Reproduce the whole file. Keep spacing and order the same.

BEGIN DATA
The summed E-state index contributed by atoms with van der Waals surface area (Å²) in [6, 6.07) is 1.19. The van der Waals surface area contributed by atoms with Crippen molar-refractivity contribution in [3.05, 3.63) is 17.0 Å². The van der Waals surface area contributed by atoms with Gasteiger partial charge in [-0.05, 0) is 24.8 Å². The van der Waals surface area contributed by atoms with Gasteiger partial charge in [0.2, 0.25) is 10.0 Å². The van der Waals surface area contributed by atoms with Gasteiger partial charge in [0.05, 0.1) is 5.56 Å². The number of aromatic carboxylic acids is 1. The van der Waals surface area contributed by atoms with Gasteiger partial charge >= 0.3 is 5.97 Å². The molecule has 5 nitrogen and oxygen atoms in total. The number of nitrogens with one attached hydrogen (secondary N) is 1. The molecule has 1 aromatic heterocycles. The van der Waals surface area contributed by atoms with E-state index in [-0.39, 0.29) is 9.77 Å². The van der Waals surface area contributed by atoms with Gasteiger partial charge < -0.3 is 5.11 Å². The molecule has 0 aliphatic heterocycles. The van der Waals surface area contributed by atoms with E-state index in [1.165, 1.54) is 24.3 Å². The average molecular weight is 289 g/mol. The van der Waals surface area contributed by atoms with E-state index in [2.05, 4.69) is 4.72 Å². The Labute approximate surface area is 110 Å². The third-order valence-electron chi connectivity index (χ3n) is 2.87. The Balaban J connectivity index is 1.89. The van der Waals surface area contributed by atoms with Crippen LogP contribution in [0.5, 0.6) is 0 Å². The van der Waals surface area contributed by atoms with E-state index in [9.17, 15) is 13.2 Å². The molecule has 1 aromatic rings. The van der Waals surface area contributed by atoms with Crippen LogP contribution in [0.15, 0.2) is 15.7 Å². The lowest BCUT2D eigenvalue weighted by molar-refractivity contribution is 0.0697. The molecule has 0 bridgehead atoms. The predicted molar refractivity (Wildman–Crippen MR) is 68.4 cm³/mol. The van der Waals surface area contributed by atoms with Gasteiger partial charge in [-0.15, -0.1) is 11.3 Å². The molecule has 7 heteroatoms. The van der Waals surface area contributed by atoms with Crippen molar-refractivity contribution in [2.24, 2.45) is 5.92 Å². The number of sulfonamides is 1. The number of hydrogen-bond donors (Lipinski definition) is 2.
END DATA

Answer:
The summed E-state index contributed by atoms with van der Waals surface area (Å²) in [6, 6.07) is 1.19. The van der Waals surface area contributed by atoms with Crippen molar-refractivity contribution in [3.05, 3.63) is 17.0 Å². The van der Waals surface area contributed by atoms with Gasteiger partial charge in [-0.05, 0) is 24.8 Å². The van der Waals surface area contributed by atoms with Gasteiger partial charge in [0.2, 0.25) is 10.0 Å². The van der Waals surface area contributed by atoms with Gasteiger partial charge in [0.05, 0.1) is 5.56 Å². The number of aromatic carboxylic acids is 1. The van der Waals surface area contributed by atoms with Gasteiger partial charge >= 0.3 is 5.97 Å². The molecule has 5 nitrogen and oxygen atoms in total. The number of nitrogens with one attached hydrogen (secondary N) is 1. The molecule has 1 aromatic heterocycles. The van der Waals surface area contributed by atoms with E-state index in [-0.39, 0.29) is 9.77 Å². The van der Waals surface area contributed by atoms with Gasteiger partial charge < -0.3 is 5.11 Å². The molecule has 0 aliphatic heterocycles. The van der Waals surface area contributed by atoms with E-state index in [1.165, 1.54) is 24.3 Å². The average molecular weight is 289 g/mol. The van der Waals surface area contributed by atoms with E-state index in [2.05, 4.69) is 4.72 Å². The Labute approximate surface area is 110 Å². The third-order valence-electron chi connectivity index (χ3n) is 2.87. The Balaban J connectivity index is 1.89. The van der Waals surface area contributed by atoms with Crippen LogP contribution in [0.5, 0.6) is 0 Å². The van der Waals surface area contributed by atoms with E-state index in [9.17, 15) is 13.2 Å². The molecule has 1 aromatic rings. The van der Waals surface area contributed by atoms with Crippen LogP contribution in [0.15, 0.2) is 15.7 Å². The lowest BCUT2D eigenvalue weighted by molar-refractivity contribution is 0.0697. The molecule has 0 bridgehead atoms. The predicted molar refractivity (Wildman–Crippen MR) is 68.4 cm³/mol. The van der Waals surface area contributed by atoms with Gasteiger partial charge in [-0.15, -0.1) is 11.3 Å². The molecule has 7 heteroatoms. The van der Waals surface area contributed by atoms with Crippen molar-refractivity contribution in [2.24, 2.45) is 5.92 Å². The number of sulfonamides is 1. The number of hydrogen-bond donors (Lipinski definition) is 2.